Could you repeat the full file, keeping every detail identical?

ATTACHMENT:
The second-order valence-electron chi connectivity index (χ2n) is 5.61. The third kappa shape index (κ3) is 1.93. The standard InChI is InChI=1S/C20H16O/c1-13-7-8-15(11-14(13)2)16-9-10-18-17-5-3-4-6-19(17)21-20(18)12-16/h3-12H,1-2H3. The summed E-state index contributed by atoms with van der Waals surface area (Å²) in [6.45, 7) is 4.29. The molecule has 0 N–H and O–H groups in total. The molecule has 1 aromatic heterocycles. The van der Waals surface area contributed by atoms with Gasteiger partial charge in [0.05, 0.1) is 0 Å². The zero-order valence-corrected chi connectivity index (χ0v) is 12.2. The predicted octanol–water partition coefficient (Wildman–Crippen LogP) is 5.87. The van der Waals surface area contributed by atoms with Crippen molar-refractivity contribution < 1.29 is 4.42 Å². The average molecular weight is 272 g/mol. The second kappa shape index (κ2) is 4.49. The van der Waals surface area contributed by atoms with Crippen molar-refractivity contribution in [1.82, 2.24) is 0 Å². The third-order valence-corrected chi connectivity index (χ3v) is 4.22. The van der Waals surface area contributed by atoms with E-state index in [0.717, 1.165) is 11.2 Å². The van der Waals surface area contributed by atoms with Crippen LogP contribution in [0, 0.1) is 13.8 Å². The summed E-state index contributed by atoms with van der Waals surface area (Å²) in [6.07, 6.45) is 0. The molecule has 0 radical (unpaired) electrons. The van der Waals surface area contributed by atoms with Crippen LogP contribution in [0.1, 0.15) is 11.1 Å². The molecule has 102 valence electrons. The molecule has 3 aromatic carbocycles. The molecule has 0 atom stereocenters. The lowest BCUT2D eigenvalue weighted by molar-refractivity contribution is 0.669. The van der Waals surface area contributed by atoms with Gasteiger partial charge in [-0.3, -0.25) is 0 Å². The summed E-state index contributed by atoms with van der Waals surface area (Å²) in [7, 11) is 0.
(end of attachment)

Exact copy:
The second-order valence-electron chi connectivity index (χ2n) is 5.61. The third kappa shape index (κ3) is 1.93. The standard InChI is InChI=1S/C20H16O/c1-13-7-8-15(11-14(13)2)16-9-10-18-17-5-3-4-6-19(17)21-20(18)12-16/h3-12H,1-2H3. The summed E-state index contributed by atoms with van der Waals surface area (Å²) in [6.45, 7) is 4.29. The molecule has 0 N–H and O–H groups in total. The molecule has 1 aromatic heterocycles. The van der Waals surface area contributed by atoms with Gasteiger partial charge in [0.05, 0.1) is 0 Å². The zero-order valence-corrected chi connectivity index (χ0v) is 12.2. The predicted octanol–water partition coefficient (Wildman–Crippen LogP) is 5.87. The van der Waals surface area contributed by atoms with Crippen molar-refractivity contribution < 1.29 is 4.42 Å². The average molecular weight is 272 g/mol. The second kappa shape index (κ2) is 4.49. The van der Waals surface area contributed by atoms with Crippen molar-refractivity contribution in [1.82, 2.24) is 0 Å². The third-order valence-corrected chi connectivity index (χ3v) is 4.22. The van der Waals surface area contributed by atoms with E-state index in [0.717, 1.165) is 11.2 Å². The van der Waals surface area contributed by atoms with Crippen LogP contribution in [0, 0.1) is 13.8 Å². The summed E-state index contributed by atoms with van der Waals surface area (Å²) in [6.07, 6.45) is 0. The molecule has 0 radical (unpaired) electrons. The van der Waals surface area contributed by atoms with Crippen LogP contribution in [0.1, 0.15) is 11.1 Å². The molecule has 102 valence electrons. The molecule has 3 aromatic carbocycles. The molecule has 0 atom stereocenters. The lowest BCUT2D eigenvalue weighted by molar-refractivity contribution is 0.669. The van der Waals surface area contributed by atoms with Gasteiger partial charge in [-0.3, -0.25) is 0 Å². The summed E-state index contributed by atoms with van der Waals surface area (Å²) in [7, 11) is 0.